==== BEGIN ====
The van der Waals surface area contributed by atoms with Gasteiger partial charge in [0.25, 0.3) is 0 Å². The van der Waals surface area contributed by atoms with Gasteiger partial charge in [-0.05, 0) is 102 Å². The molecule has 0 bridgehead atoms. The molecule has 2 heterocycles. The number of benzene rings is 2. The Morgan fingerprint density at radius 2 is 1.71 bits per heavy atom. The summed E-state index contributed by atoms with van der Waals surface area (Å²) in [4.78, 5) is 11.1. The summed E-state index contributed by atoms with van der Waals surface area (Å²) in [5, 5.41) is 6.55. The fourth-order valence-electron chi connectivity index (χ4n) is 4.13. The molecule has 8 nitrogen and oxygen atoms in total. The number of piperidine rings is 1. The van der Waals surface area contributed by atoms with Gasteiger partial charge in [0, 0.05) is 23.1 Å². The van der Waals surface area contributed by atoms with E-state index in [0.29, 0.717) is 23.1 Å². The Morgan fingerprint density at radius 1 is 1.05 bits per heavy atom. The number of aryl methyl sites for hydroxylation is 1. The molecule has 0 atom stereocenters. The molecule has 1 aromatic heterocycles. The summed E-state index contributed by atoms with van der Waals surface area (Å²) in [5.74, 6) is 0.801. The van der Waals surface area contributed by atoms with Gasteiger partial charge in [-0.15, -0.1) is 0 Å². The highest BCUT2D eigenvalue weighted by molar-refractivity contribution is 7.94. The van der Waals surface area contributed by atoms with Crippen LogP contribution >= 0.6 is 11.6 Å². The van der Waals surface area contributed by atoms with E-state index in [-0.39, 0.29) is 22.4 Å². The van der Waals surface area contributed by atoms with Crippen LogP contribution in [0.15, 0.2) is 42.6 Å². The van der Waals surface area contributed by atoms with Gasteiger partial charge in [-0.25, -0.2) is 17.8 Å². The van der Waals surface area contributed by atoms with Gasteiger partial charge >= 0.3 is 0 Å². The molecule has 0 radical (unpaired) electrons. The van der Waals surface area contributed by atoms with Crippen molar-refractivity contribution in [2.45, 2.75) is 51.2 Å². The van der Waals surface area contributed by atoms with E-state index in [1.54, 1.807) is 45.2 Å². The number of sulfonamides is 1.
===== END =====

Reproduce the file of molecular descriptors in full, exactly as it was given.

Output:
The van der Waals surface area contributed by atoms with Gasteiger partial charge in [0.25, 0.3) is 0 Å². The van der Waals surface area contributed by atoms with Gasteiger partial charge in [-0.05, 0) is 102 Å². The molecule has 0 bridgehead atoms. The molecule has 2 heterocycles. The number of benzene rings is 2. The Morgan fingerprint density at radius 2 is 1.71 bits per heavy atom. The summed E-state index contributed by atoms with van der Waals surface area (Å²) in [4.78, 5) is 11.1. The summed E-state index contributed by atoms with van der Waals surface area (Å²) in [5, 5.41) is 6.55. The fourth-order valence-electron chi connectivity index (χ4n) is 4.13. The molecule has 8 nitrogen and oxygen atoms in total. The number of piperidine rings is 1. The van der Waals surface area contributed by atoms with Gasteiger partial charge in [0, 0.05) is 23.1 Å². The van der Waals surface area contributed by atoms with E-state index in [0.29, 0.717) is 23.1 Å². The Morgan fingerprint density at radius 1 is 1.05 bits per heavy atom. The number of aryl methyl sites for hydroxylation is 1. The molecule has 0 atom stereocenters. The molecule has 1 aromatic heterocycles. The summed E-state index contributed by atoms with van der Waals surface area (Å²) in [5.74, 6) is 0.801. The van der Waals surface area contributed by atoms with Gasteiger partial charge in [-0.15, -0.1) is 0 Å². The highest BCUT2D eigenvalue weighted by molar-refractivity contribution is 7.94. The van der Waals surface area contributed by atoms with Crippen LogP contribution >= 0.6 is 11.6 Å². The van der Waals surface area contributed by atoms with E-state index in [-0.39, 0.29) is 22.4 Å². The van der Waals surface area contributed by atoms with Crippen LogP contribution in [0.15, 0.2) is 42.6 Å². The van der Waals surface area contributed by atoms with Gasteiger partial charge in [-0.25, -0.2) is 17.8 Å². The van der Waals surface area contributed by atoms with Gasteiger partial charge >= 0.3 is 0 Å². The molecule has 0 radical (unpaired) electrons. The van der Waals surface area contributed by atoms with Crippen molar-refractivity contribution in [2.45, 2.75) is 51.2 Å². The van der Waals surface area contributed by atoms with E-state index in [1.54, 1.807) is 45.2 Å². The number of sulfonamides is 1.